• Code review practices. Rigorously review code prior to committing changes to detect and remove any sensitive information. This proactive measure is crucial in preventing potential leaks.
  • Privileged access management (PAM) systems/Hardware security modules (HSMs). Secure GitHub tokens using privileged access management (PAM) systems designed to monitor, detect, and prevent unauthorized access to critical assets. Implement secure storage in a vault to tightly control access to tokens, passwords, certificates, API keys, and other essential credentials. Use hardware security modules (HSMs) for enhanced security for storing cryptographic keys used in vital operations like encryption, decryption, and authentication, thereby ensuring robust authentication mechanisms.
  • Exclude sensitive files. Utilize the .gitignore file or configure Git to ignore and exclude sensitive files and configurations from being tracked. This step ensures that such files remain untracked and outside the version control system.
  • Routine security audits. Conduct regular audits of repositories to identify and rectify any sensitive information or misconfigurations that might have been unintentionally committed. Prompt action to revert such commits can significantly reduce security risks.
  • Foster security awareness. Recognize that human error often represents a significant vulnerability in security practices. Cultivate a strong security culture within the development team and emphasize careful handling of sensitive information to minimize the risk of data leaks. 

Assessing the leak’s far-reaching impacts

The incident in question not only compromised Mercedes-Benz’s internal code infrastructure but also extended to employees’ private GitHub repositories and linked cloud services or databases. The fallout from such a breach can be widespread and severe, encompassing the leakage of intellectual property (including code and documents), financial losses, potential leaks of personal data that could result in legal repercussions, and significant reputational damage.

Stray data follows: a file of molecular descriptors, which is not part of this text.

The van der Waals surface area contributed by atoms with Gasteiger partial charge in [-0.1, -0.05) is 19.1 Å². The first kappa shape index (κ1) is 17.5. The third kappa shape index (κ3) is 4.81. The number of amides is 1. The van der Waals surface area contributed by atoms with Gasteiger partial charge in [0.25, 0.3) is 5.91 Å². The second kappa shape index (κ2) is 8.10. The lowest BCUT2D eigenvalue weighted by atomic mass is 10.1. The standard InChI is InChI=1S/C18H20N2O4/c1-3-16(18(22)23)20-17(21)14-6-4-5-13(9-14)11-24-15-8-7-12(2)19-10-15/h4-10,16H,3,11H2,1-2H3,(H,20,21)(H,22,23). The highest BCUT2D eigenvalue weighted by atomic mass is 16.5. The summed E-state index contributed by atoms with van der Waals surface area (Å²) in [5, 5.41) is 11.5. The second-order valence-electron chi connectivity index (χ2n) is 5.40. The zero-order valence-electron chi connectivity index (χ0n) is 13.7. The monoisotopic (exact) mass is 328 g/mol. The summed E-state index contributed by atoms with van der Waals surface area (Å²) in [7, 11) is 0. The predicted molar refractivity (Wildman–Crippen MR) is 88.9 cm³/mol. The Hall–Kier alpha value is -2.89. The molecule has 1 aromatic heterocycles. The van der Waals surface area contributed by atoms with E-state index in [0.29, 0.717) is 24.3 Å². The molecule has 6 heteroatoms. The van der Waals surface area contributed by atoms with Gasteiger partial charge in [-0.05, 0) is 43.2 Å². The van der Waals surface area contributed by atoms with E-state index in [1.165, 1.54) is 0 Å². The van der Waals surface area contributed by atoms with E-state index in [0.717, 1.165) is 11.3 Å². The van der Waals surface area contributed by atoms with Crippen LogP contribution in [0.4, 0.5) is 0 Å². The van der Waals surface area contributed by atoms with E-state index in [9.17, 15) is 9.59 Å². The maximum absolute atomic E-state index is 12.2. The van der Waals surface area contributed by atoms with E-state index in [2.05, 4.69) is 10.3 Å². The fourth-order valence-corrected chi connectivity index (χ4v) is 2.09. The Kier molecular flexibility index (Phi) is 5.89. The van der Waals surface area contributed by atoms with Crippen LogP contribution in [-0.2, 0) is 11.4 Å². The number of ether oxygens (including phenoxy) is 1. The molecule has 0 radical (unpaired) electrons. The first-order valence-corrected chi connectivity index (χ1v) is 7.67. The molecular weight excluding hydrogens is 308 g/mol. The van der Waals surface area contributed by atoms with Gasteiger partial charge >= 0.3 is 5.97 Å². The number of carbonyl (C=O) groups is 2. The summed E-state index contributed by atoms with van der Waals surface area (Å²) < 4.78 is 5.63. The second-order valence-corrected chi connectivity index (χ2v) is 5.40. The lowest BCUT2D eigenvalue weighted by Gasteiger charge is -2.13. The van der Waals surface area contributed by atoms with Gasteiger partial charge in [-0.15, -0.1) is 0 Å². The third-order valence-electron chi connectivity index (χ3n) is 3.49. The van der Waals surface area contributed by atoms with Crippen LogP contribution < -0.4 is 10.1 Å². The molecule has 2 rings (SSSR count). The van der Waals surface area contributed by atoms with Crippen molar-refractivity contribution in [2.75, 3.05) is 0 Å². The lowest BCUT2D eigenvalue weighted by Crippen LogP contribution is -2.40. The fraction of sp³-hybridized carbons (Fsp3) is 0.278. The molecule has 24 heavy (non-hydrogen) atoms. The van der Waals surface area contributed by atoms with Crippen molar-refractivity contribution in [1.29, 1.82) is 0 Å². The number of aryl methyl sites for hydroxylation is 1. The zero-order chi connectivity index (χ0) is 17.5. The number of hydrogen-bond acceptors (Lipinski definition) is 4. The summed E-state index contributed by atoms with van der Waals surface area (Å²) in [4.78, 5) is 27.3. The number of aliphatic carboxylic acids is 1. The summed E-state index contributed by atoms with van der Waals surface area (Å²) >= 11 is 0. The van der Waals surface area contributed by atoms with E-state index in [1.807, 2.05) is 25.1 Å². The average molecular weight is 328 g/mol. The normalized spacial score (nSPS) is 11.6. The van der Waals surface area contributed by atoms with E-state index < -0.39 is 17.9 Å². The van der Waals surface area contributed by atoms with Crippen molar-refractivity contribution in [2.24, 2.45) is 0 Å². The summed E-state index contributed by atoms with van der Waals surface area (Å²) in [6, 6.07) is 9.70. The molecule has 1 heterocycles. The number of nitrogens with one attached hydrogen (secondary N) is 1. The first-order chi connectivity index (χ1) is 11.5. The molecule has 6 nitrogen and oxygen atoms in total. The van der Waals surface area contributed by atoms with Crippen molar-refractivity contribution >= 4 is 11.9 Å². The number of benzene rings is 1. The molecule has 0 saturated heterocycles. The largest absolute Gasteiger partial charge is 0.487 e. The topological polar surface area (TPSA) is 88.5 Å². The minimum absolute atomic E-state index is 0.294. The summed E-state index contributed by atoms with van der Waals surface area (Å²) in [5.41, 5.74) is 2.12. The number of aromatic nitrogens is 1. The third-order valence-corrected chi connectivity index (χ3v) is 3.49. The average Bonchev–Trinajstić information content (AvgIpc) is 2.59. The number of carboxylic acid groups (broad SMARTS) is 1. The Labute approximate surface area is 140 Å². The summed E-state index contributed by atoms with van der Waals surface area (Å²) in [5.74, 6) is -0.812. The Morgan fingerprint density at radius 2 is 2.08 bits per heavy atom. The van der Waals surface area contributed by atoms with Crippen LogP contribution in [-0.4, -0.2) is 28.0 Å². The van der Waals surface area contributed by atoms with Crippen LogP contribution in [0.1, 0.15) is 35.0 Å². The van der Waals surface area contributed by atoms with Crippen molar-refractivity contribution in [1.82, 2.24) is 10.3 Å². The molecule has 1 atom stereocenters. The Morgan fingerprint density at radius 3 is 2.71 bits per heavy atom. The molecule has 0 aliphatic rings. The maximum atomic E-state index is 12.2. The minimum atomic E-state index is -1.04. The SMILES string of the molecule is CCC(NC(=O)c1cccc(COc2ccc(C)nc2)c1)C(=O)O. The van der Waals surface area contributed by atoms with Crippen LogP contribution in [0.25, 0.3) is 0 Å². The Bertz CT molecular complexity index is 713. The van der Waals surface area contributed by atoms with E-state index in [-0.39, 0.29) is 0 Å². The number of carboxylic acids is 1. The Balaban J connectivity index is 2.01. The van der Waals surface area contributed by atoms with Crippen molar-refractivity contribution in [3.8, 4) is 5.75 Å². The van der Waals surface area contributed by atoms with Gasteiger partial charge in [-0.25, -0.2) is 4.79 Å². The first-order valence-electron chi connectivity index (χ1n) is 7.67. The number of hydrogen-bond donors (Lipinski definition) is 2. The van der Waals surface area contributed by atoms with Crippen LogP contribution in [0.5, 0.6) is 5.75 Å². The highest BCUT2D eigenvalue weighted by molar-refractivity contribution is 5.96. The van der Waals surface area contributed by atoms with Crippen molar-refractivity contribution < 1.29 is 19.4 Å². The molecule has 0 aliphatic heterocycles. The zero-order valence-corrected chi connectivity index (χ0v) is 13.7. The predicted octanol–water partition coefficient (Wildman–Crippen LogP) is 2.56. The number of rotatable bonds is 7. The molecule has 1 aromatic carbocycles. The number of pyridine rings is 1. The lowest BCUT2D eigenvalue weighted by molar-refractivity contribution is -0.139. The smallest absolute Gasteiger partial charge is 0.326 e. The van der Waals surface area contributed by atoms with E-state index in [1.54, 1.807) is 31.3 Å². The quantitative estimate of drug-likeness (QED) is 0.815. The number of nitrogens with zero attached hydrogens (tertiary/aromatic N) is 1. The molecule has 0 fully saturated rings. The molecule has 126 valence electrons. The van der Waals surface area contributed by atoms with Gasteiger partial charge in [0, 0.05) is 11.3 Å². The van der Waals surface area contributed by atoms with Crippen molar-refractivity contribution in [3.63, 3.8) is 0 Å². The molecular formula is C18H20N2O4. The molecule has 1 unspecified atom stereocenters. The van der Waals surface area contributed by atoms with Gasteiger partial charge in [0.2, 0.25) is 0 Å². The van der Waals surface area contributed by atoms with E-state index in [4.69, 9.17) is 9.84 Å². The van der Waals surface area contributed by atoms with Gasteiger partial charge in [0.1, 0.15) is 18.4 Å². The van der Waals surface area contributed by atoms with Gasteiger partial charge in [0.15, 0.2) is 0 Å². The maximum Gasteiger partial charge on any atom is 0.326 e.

While the breach primarily presents itself as an IT security issue, VicOne’s analysis reveals a concerning aspect of credential leakage: the potential to compromise physical safety. During a demonstration at the inaugural edition of Pwn2Own Automotive, held in late January in Tokyo, Japan, VicOne researchers used compromised account credentials to remotely attack a vehicle located halfway across the world. This attack scenario highlights the broad spectrum of risks associated with security lapses in digital infrastructure, and emphasizes that the implications can extend far beyond the digital realm and have tangible effects on physical security. Incidents such as this serve as a stark reminder of the utmost importance of securing digital assets like GitHub tokens and of other stringent security measures and protocols to protect not only digital assets but also the physical well-being of individuals connected to or otherwise engaged with the affected systems. 

To read more research on other possible vulnerabilities in connected vehicles and learn best security practices, visit our resource center.